Journalist on probation following interview arrest

VIRGINIA — Student journalists are not the onlyones facing problems with school administrators these days. Justask Kelly Campbell, a former reporter for the Potomac Newsand Mannassas Journal Messenger, who will spend a yearon probation for the sake of an interview.

Campbell was covering a controversial biology project at WoodbridgeHigh School, in which a class was conducting an experiment involving2-day-old ducklings. Campbell had arranged to interview PrincipalKaren Spillman, but shortly after their conversation began, Spillmansaid the interview was over. When Campbell asked why, Spillmanhad her forcefully escorted out of the building, arrested by aschool security officer and taken to jail.

"The principal asked me the focus of my article and Itold her it was the concerns of the community with the duck project,"Campbell said. "I asked her for the biology teacher’s name,and she said, ‘Absolutely not — I know what you’re trying to do.’I could have just printed whatever research I had, but I wanteda balanced story. I said this is a public school and the peopleof the community want answers to their questions."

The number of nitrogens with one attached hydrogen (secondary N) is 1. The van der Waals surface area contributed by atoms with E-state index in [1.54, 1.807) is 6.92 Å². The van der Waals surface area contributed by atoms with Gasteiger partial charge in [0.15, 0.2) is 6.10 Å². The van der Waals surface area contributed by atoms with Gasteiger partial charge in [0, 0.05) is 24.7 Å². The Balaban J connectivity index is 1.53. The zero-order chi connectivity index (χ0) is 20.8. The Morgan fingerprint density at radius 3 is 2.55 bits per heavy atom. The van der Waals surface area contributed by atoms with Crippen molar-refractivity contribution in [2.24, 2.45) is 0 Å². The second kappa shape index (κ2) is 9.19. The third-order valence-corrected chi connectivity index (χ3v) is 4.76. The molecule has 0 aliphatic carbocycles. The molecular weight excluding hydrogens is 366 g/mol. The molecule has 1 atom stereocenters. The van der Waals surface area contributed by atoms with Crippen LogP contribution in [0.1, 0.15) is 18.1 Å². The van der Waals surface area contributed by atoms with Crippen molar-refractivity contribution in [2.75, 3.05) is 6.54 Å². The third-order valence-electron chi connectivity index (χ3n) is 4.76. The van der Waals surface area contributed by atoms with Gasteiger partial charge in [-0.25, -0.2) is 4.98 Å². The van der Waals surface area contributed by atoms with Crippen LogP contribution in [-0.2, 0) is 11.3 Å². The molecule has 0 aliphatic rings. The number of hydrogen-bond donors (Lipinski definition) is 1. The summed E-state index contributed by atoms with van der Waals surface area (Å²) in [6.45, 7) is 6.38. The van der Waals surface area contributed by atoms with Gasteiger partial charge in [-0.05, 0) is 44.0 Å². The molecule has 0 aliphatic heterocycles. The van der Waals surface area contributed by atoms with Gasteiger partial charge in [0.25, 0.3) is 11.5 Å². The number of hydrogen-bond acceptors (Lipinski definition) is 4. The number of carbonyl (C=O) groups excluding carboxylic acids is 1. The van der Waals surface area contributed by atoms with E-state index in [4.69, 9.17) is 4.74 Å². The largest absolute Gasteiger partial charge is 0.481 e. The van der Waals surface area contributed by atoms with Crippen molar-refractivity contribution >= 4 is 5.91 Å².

"Being arrested was just a timing thing," she continued."If [Spillman] had said, ‘This interview is over,’ I wouldhave asked her why and I would have left. I didn’t move, I justsat there in shock."

Campbell was charged with misdemeanor criminal trespass.

Although she pleaded not guilty in a hearing before PrinceWilliam County General District Judge Charles F. Sievers on Sept.14, Campbell stipulated that the court would find her guilty ifit heard the evidence and she agreed to accept probation for oneyear.

She will perform 50 hours of community service, pay $50 incourt costs, and remain off the high school’s property for oneyear. If she meets those conditions, the charges against herwill be dropped.

Potomac News editor Susan Svihlik said she was disappointedwith the court decision.

"As far as I’m concerned, [Campbell] didn’t do anythingwrong," she said. "They accused her of refusing to leavethe school property when the principal wouldn’t answer her questions.Kelly expressed surprise, but never refused to leave. Expressingsurprise is not against the law, nor is it trespass."